A SERIES of bombs in Bahrain’s capital has killed two people in a sign the opposition may be increasingly turning to violence in the uprising against its rulers.
The apparently co-ordinated string of five explosions in Manama – described by officials as “terrorism” – comes less than a week after Bahrain banned all protest gatherings in attempts to quell the deepening unrest in the politically-important kingdom, which is home the US Navy’s 5th Fleet.
But clashes have not eased, including crowds pelting three police stations with firebombs. More than 55 people have been killed in Bahrain’s unrest since February last year as the nation’s majority Shiites press for a greater political voice in the Sunni-ruled nation.
In the latest violence, two Asian men were killed and a third person injured as at least five home-made explosive devices were detonated. One man died after kicking the bomb and triggering the explosion and the other died from injuries in a separate blast. Like all Gulf Arab countries, Bahrain has a large Asian community of expatriate workers.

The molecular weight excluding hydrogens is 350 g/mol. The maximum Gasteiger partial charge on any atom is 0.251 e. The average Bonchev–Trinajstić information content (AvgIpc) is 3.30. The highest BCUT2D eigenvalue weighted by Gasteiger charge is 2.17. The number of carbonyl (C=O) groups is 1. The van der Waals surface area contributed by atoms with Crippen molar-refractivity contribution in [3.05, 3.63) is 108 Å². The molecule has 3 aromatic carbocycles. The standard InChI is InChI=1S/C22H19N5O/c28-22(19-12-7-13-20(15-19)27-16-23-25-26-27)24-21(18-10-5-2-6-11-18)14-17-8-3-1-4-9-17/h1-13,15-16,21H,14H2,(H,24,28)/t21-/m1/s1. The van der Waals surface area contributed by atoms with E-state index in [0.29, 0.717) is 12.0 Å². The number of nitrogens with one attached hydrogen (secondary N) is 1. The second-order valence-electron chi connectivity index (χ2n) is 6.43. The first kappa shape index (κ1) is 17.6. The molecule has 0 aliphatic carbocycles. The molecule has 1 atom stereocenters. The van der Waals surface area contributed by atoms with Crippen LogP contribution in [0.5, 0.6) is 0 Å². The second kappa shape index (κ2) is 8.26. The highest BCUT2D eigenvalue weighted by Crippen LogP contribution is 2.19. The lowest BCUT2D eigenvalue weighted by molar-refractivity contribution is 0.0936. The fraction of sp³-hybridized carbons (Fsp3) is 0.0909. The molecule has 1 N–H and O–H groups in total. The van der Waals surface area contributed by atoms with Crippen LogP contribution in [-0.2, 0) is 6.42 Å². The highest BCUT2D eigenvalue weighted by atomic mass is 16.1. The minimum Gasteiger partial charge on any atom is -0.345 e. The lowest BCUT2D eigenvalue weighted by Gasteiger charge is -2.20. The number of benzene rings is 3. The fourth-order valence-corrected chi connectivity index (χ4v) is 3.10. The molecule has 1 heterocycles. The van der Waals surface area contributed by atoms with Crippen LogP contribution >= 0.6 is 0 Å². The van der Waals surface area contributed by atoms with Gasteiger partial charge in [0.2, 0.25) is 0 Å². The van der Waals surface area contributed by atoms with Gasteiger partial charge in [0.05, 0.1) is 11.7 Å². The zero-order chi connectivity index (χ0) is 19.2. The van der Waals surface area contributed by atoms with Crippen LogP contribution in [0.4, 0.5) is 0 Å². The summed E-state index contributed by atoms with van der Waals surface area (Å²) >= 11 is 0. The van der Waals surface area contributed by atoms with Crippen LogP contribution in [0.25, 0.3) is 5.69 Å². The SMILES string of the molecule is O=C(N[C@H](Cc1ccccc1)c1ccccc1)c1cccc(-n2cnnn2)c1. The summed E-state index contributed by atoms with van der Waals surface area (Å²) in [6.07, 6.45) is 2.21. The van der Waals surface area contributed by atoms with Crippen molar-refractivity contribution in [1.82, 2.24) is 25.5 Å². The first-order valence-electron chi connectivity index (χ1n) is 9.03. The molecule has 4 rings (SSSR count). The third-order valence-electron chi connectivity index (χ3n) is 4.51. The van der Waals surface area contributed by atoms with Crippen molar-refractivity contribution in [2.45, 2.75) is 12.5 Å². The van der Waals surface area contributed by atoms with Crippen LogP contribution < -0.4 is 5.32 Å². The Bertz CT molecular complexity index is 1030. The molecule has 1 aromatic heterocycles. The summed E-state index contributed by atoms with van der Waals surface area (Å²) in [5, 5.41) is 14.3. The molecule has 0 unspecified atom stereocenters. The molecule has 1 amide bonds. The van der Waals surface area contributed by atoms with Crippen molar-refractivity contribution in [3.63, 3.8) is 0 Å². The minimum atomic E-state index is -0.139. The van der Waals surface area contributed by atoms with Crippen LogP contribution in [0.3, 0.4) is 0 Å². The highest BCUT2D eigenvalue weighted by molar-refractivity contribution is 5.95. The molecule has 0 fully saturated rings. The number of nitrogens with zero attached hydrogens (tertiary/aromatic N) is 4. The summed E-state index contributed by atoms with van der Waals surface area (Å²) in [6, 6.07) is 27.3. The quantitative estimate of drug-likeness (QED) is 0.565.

The official Bahrain News Agency described the blasts as an “act of terrorism”.
Anti-government factions in Bahrain have used home-made bombs in the past, including a blast that killed a policeman last month in a mostly Shiite village. But the latest attack suggests an expanding campaign of violence because of the scope of the bombings and their placement scattered throughout the heart of the capital, including one area of restaurants and nightlife popular with Westerners.
Bahrain’s Western allies have urged for renewed efforts at dialogue to ease the crisis, but opposition groups insist that talks cannot move forward unless the monarchy is willing to make greater concessions to loosen its hold on the country’s affairs. Bahrain’s leaders have so far made reforms that include transferring more oversight powers to the elected parliament.
Shiites comprise about 70 per cent of Bahrain’s 525,000 citizens, but claim they face systematic discrimination.